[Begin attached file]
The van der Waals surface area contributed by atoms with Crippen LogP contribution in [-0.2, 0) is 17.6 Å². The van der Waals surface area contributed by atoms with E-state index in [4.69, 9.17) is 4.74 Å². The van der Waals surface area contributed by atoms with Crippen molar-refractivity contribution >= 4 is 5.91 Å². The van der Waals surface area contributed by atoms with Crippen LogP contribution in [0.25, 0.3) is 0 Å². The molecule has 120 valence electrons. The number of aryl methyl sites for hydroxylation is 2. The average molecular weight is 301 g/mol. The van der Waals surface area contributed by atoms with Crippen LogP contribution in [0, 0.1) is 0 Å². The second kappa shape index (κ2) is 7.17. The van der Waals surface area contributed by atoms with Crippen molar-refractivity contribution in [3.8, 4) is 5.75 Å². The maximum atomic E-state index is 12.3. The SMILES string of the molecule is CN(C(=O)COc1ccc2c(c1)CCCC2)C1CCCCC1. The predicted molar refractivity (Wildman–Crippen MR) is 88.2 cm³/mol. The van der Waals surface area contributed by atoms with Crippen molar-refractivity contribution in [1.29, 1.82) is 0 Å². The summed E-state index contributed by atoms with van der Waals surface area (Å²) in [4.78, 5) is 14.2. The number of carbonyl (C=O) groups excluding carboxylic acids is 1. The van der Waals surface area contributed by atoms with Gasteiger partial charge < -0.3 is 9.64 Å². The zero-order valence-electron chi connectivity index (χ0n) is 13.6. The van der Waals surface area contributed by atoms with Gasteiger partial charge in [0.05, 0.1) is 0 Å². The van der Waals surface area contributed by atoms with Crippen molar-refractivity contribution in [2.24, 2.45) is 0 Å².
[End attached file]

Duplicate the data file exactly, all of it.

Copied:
The van der Waals surface area contributed by atoms with Crippen LogP contribution in [-0.2, 0) is 17.6 Å². The van der Waals surface area contributed by atoms with E-state index in [4.69, 9.17) is 4.74 Å². The van der Waals surface area contributed by atoms with Crippen molar-refractivity contribution >= 4 is 5.91 Å². The van der Waals surface area contributed by atoms with Crippen LogP contribution in [0.25, 0.3) is 0 Å². The molecule has 120 valence electrons. The number of aryl methyl sites for hydroxylation is 2. The average molecular weight is 301 g/mol. The van der Waals surface area contributed by atoms with Crippen LogP contribution in [0, 0.1) is 0 Å². The second kappa shape index (κ2) is 7.17. The van der Waals surface area contributed by atoms with Crippen molar-refractivity contribution in [3.8, 4) is 5.75 Å². The maximum atomic E-state index is 12.3. The SMILES string of the molecule is CN(C(=O)COc1ccc2c(c1)CCCC2)C1CCCCC1. The predicted molar refractivity (Wildman–Crippen MR) is 88.2 cm³/mol. The van der Waals surface area contributed by atoms with Crippen molar-refractivity contribution in [1.29, 1.82) is 0 Å². The summed E-state index contributed by atoms with van der Waals surface area (Å²) in [4.78, 5) is 14.2. The number of carbonyl (C=O) groups excluding carboxylic acids is 1. The van der Waals surface area contributed by atoms with Gasteiger partial charge < -0.3 is 9.64 Å². The zero-order valence-electron chi connectivity index (χ0n) is 13.6. The van der Waals surface area contributed by atoms with Gasteiger partial charge in [0.05, 0.1) is 0 Å². The van der Waals surface area contributed by atoms with Crippen molar-refractivity contribution in [2.24, 2.45) is 0 Å².